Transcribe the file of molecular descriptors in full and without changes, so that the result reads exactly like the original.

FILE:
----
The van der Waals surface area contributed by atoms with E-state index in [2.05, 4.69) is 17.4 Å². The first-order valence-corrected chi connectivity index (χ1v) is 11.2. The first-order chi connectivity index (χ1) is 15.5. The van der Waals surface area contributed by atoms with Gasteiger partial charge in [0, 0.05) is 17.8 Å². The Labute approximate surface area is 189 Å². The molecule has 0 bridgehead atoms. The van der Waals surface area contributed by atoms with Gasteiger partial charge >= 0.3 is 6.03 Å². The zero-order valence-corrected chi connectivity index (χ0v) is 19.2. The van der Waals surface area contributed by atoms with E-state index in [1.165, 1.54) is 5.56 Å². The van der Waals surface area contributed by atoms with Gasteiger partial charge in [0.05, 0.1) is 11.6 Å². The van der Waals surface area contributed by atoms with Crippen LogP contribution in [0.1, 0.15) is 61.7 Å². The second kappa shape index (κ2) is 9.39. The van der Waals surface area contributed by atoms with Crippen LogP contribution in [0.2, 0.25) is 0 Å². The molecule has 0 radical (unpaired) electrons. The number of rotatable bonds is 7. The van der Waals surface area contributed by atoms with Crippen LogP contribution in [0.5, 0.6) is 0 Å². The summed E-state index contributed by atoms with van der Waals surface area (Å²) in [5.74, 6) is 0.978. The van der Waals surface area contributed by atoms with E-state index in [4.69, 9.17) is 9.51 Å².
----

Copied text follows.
The van der Waals surface area contributed by atoms with E-state index in [2.05, 4.69) is 17.4 Å². The first-order valence-corrected chi connectivity index (χ1v) is 11.2. The first-order chi connectivity index (χ1) is 15.5. The van der Waals surface area contributed by atoms with Gasteiger partial charge in [0, 0.05) is 17.8 Å². The Labute approximate surface area is 189 Å². The molecule has 0 bridgehead atoms. The van der Waals surface area contributed by atoms with Gasteiger partial charge >= 0.3 is 6.03 Å². The zero-order valence-corrected chi connectivity index (χ0v) is 19.2. The van der Waals surface area contributed by atoms with E-state index in [1.165, 1.54) is 5.56 Å². The van der Waals surface area contributed by atoms with Gasteiger partial charge in [0.05, 0.1) is 11.6 Å². The van der Waals surface area contributed by atoms with Crippen LogP contribution in [0.1, 0.15) is 61.7 Å². The second kappa shape index (κ2) is 9.39. The van der Waals surface area contributed by atoms with Crippen LogP contribution in [0.2, 0.25) is 0 Å². The molecule has 0 radical (unpaired) electrons. The number of rotatable bonds is 7. The van der Waals surface area contributed by atoms with Crippen LogP contribution in [0.5, 0.6) is 0 Å². The summed E-state index contributed by atoms with van der Waals surface area (Å²) in [5.74, 6) is 0.978. The van der Waals surface area contributed by atoms with E-state index in [4.69, 9.17) is 9.51 Å².